Jonas, my nine-month-old, can be bubbly and joyful…until you walk out of the room. Jay, Jonas, and I went on a short trip to Minneapolis and left Jack (who doesn’t fly free any more) with my mom. When we came home, I was surprised to see how happy Jonas was to be with Jack again. His face light up when he saw his brother, and the moodiness he gave us the whole trip was gone. Jonas missed Jack. Adorable.
If your language is Quality Time, “nothing says, ‘I love you’ like full, undivided attention” (“The 5 Love Languages”). If Jonas continues to show signs that he is Quality Time, I’ll have to make sure my busy do-twelve-things-at-once nature allows for some focus-only-on-Jonas time allotment. He isn’t happy resting his head against me while I write like Jack (Physical Touch boy) is—he wants to join in with the typing.
As I have looked at this love language, I’ve concluded that it is divided into at least two subcategories: quality conversation and quality activities. I tend to fall into the first; my husband and one of my best friends fall into the latter. I’d love to sit around with a cup of tea and chat. Jay and my dear friend Megan want to go places and do things. I’ve also discovered I enjoy activities that are conversation-friendly: light hiking, shopping, going out to eat, playing Mah Jongg….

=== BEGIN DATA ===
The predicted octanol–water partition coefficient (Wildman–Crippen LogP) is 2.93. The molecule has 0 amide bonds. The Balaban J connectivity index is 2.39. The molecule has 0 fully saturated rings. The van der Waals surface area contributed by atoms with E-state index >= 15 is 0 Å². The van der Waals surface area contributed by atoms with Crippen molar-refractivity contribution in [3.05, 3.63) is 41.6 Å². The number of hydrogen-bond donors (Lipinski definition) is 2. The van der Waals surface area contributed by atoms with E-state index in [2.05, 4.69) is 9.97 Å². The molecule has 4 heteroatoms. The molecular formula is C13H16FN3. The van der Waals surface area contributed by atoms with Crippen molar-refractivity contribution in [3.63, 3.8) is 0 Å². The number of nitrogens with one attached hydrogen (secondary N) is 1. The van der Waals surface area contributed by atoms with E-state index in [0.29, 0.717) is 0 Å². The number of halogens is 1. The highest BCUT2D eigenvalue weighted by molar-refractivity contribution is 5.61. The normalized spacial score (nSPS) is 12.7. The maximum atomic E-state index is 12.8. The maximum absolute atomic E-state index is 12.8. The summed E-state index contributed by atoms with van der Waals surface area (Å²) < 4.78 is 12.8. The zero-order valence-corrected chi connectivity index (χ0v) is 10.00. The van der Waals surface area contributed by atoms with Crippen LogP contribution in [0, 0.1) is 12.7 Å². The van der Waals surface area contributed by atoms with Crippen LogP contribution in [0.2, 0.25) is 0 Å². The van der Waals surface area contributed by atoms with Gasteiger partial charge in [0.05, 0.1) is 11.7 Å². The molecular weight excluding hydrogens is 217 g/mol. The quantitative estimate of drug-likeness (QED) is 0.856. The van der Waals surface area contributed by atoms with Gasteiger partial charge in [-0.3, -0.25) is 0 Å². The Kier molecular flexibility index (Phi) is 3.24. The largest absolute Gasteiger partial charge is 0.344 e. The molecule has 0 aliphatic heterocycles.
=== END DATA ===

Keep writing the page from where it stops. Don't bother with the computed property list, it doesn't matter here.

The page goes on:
If your love language isn’t Quality Time, or if it is but your interests differ from your spouse’s, then you will need to re-wire your definition of “waste of time.” My dad, a “nearness” and quality conversation type, wants to sit on the couch with my mom and watch a favorite British show. She is Acts of Service, and it is hard for her to sit when that To Do List seems unending. And though I am Quality Time, since my husband likes sports (watching and playing) and I don’t, I have to stretch myself beyond feeling like baseball is a waste of time when I have a book I want to read or ideas to reflect upon.
With Megan, and other Quality Time friends who like that time to be in action, I’m trying to find activities that stretch my physical comfort zone while still lending themselves to decent conversation.
each post in this series
Chapman, Gary. The 5 Love Languages. Chicago: Northfield, 1995. Print.
“The 5 Love Langugages.” The 5 Love Languages. Moody Publishers. n.d. Web. 11 May 2012.
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